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CHAP. III.

SKETCH OF THE HISTORY OF THE CHRISTIAN RELIGION.

In the midst of this nation, thus disposed to feed on hope and chimera, a new prophet arose, whose sectaries in process of time have changed the face of the earth. A poor Jew, who pretended to be descended from the royal at house of David, [17:1] after being long unknown in his own country, emerges from obscurity, and goes forth to make proselytes. He succeeded amongst some of the most ignorant part of the populace. To them he preached his doctrines, and taught them that he was the Son or God, the deliverer of his oppressed nation, and the Messiah announced by the prophets. His disciples, being either impostors, or themselves deceived, rendered a clamorous testimony of his power, and declared that his mission had been proved by miracles without number. The only prodigy which he was incapable of effecting, was that of convincing the Jews, who, far from being touched with his beneficent and marvellous works, caused him to suffer an ignominious death. Thus the Son of God died in the sight of all Jerusalem; but his followers declare that he was secretly resuscitated three days after his death. Visible to them alone, and invisible to the nation which he came to enlighten and convert to his doctrine, Jesus, after his resurrection, say they, conversed some time with his disciples, and then ascended into heaven, where, having again become equal to God the Father, he shares with him the adorations and homages of the sectaries of his law. These sectaries, by accumulating superstitions, inventing impostures, and fabricating dogmas and mysteries, have, by little and little, heaped up a distorted and unconnected system of religion which is called Christianity, after the name of Christ its founder.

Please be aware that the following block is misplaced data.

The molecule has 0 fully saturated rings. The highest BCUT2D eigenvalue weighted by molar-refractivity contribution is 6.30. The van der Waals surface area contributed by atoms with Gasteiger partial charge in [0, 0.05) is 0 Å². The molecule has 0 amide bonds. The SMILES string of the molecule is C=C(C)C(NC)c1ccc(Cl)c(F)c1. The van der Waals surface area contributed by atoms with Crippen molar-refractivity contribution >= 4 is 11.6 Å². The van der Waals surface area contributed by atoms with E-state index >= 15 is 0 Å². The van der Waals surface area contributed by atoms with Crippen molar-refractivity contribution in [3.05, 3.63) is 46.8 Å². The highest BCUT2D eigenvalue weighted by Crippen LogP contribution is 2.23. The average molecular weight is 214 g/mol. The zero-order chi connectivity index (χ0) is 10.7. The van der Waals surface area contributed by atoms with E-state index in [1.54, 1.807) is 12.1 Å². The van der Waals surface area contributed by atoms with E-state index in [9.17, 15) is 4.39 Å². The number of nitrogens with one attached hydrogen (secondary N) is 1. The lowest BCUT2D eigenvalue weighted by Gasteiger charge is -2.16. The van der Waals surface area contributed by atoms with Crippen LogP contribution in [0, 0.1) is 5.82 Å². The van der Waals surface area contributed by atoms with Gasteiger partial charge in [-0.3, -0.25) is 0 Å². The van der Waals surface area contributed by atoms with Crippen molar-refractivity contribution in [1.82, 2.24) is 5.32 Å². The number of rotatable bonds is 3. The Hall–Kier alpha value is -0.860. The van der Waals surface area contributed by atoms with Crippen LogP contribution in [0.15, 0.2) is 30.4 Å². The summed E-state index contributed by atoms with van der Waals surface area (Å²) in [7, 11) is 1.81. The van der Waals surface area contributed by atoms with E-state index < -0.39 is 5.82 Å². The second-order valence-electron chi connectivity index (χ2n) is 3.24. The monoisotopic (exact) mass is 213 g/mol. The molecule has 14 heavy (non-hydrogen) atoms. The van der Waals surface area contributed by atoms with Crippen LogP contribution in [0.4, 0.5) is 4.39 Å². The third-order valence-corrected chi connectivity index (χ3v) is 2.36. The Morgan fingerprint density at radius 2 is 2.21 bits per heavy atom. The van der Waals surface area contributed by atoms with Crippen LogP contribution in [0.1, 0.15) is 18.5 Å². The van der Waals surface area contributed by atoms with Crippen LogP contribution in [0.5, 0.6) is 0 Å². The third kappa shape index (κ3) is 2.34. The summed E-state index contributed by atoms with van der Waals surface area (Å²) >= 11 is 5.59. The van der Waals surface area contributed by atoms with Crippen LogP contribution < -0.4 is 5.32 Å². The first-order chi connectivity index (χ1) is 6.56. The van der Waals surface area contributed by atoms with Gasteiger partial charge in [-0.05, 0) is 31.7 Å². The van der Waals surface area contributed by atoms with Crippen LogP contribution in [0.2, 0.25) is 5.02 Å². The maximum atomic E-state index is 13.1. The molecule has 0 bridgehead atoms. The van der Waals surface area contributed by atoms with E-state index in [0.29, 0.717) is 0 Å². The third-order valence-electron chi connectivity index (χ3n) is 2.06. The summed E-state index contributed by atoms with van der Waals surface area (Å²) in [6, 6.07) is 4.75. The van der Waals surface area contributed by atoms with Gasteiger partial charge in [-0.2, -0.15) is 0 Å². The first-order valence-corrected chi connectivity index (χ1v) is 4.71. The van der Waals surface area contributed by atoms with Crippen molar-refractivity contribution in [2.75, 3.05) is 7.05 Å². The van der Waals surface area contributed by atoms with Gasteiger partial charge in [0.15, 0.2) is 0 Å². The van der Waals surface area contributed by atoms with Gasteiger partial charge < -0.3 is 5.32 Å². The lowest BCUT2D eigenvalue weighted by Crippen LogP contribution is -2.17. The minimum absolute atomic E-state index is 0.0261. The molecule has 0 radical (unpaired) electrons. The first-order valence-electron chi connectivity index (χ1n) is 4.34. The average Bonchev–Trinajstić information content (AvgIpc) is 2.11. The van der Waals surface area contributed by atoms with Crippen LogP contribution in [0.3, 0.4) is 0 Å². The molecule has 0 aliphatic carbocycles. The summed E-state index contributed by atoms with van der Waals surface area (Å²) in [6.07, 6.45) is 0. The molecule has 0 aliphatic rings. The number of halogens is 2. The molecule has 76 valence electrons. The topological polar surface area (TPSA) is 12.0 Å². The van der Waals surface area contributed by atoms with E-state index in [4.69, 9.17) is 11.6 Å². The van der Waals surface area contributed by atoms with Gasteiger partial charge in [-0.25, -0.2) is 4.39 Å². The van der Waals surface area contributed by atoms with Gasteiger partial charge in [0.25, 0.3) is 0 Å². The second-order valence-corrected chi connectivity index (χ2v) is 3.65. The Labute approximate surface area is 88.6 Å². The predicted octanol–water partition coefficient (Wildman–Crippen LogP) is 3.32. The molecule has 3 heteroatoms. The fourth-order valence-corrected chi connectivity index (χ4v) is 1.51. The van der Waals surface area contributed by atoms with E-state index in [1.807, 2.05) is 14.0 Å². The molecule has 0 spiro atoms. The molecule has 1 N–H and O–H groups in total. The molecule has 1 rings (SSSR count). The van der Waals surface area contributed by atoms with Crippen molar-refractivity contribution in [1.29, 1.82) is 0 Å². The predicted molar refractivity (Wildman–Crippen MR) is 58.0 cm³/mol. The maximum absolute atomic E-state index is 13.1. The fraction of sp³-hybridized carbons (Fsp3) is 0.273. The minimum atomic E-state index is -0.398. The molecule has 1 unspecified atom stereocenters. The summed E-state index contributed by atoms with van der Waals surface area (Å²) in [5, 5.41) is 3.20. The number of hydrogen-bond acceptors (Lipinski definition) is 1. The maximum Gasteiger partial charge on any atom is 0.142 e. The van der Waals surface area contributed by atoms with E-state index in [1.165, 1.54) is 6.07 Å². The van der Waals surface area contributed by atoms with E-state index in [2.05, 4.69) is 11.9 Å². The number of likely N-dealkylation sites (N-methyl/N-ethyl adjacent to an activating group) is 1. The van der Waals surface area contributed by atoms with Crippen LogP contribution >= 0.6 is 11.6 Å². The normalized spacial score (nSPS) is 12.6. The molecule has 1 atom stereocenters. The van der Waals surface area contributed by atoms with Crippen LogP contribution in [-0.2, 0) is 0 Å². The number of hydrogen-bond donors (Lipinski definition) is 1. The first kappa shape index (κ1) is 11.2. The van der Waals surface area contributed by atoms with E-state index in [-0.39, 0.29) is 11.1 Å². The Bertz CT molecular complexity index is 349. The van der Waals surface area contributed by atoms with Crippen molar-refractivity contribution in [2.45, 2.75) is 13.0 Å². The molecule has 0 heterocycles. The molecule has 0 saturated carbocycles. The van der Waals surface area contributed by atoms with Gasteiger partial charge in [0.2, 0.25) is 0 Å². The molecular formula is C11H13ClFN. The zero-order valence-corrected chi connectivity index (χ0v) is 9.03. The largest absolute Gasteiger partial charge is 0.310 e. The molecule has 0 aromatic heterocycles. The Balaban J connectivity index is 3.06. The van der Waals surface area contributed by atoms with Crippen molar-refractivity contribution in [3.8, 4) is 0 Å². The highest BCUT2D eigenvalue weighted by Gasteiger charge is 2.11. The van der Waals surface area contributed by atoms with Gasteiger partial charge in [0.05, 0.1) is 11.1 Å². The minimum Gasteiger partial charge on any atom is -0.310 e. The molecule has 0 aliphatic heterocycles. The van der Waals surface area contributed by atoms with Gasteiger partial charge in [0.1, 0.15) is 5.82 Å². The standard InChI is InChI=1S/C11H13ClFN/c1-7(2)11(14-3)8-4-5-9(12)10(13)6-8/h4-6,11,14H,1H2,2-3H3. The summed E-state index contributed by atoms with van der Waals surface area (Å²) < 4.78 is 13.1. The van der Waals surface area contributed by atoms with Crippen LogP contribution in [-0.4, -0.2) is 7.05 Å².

The different nations, to which the Jews were successively subjected, had infected them with a multitude of Pagan dogmas. Thus the Jewish religion. Egyptian in its origin, adopted many of the rites and opinions of the people, with whom the Jews conversed. We need not then be surprised, if we see the Jews, and the Christians their successors, filled with notions borrowed of the Phenicians, the Magi or Persians, the Greeks and the Romans. The errors of mankind respecting religion have a general resemblance; they appear to differ only by their combinations. The commerce of the Jews and Christians with the Grecians, made them acquainted with the philosophy of Plato, so analogous to the romantic spirit of the orientals, and so conformable to the genius of a religion which boasts in being inaccessible to reason. [18:1] Paul, the most ambitious and enthusiastic of the apostles, carried his doctrines, seasoned with the sublime and marvellous, among the people of Greece and Asia, and even the inhabitants of Rome. He gained proselytes, as every man who addresses himself to the imagination of ignorant people may do; and he may be justly styled the principal founder of a religion, which, without him, could never have spread far; for the rest of its followers were ignorant men, from whom he soon separated himself to become the leader of his own sect. [18:2]